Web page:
aleaxit at yahoo.com
Fri Mar 2 10:17:15 CET 2001
"Greg Ewing" <greg at cosc.canterbury.ac.nz> wrote in message
news:3A9EEDD8.9102C3A at cosc.canterbury.ac.nz...
> Alex Martelli wrote:
> > the indisputable success
> > of Smalltalk does show that single-inheritance is *practically
> > workable* for many tasks
> Smalltalk is like Python in that its inheritance hierarchy
> is more about implementation inheritance than subtype
> relationships. So I don't think you can conclude much
> from Smalltalk about whether single inheritance is adequate
> for classification purposes.
Sorry for lack of clarity (but I do believe the snippet you
quote here was clearer in context): I do *NOT* think "single
inheritance" (taxonomy) is good for _classification_; I +do+
believe it's _practically workable_ ('adequate', if you will)
for many actual/practical programming, aka implementation,
tasks (although multiple inheritance, allowing mixin, is often
handier, using delegation won't destroy your productivity,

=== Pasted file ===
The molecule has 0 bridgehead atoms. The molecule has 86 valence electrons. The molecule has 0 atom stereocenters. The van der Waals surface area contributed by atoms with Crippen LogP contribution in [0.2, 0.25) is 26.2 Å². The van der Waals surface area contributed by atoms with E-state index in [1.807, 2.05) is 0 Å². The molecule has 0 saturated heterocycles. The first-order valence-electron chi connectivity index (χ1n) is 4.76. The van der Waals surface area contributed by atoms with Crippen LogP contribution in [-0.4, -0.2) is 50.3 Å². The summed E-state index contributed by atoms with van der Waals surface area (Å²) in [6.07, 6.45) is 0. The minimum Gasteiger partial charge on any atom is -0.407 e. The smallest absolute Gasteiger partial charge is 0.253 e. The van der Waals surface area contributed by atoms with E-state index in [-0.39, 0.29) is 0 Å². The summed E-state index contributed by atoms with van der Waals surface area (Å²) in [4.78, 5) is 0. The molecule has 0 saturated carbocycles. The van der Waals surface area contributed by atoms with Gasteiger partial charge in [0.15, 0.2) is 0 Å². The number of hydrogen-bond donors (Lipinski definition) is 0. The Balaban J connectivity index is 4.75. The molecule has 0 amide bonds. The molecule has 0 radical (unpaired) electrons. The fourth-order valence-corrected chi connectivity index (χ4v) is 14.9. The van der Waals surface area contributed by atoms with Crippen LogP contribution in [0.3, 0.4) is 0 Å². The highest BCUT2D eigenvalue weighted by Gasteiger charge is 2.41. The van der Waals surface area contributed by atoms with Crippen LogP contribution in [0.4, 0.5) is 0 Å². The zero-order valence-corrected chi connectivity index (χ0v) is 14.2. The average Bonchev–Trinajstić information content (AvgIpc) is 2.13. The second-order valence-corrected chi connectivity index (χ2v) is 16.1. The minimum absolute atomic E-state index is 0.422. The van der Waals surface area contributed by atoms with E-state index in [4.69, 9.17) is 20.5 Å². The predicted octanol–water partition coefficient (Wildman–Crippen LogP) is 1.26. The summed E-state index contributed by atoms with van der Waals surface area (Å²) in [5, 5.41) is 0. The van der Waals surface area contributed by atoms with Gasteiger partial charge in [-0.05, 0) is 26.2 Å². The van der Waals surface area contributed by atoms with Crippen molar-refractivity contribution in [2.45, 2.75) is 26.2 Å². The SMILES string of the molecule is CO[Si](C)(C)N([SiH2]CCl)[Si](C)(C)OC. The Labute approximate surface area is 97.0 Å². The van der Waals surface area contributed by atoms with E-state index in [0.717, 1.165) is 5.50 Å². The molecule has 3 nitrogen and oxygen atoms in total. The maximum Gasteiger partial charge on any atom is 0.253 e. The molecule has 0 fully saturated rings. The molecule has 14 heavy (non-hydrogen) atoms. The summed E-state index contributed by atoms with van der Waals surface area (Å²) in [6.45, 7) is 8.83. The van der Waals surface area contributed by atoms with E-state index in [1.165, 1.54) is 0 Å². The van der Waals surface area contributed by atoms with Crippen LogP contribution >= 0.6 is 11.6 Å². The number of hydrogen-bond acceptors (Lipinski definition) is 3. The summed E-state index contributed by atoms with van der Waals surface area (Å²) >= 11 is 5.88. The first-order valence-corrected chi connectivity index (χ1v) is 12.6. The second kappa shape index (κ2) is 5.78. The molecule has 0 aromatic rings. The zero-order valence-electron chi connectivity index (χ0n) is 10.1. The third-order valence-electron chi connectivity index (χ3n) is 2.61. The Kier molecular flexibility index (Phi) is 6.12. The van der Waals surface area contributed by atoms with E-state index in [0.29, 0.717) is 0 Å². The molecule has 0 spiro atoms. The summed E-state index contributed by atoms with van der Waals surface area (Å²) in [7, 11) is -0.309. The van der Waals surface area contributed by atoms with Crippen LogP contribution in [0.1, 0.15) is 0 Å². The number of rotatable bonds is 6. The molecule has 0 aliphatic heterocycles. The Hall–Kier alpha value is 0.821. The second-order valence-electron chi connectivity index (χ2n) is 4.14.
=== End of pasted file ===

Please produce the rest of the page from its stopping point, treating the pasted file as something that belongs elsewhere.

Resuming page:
particularly if you can automate it with a little bit of
metaprogramming/introspection black magick).
I consider this similar to single dispatch (as in Python or
Smalltalk) vs multimethods (as in Dylan)... the latter is a
superior approach, but, _in practice_, one can get away with
the (simpler) former approach more often than not. (Actually,
if I somehow had to choose between multimethods and multiple
inheritance for practical use, I think I'd take multimethods;
multiple-dispatching issues often prove less tractable, without
direct language support, than implementation multi-inheritance
issues do, in my actual programming experience).
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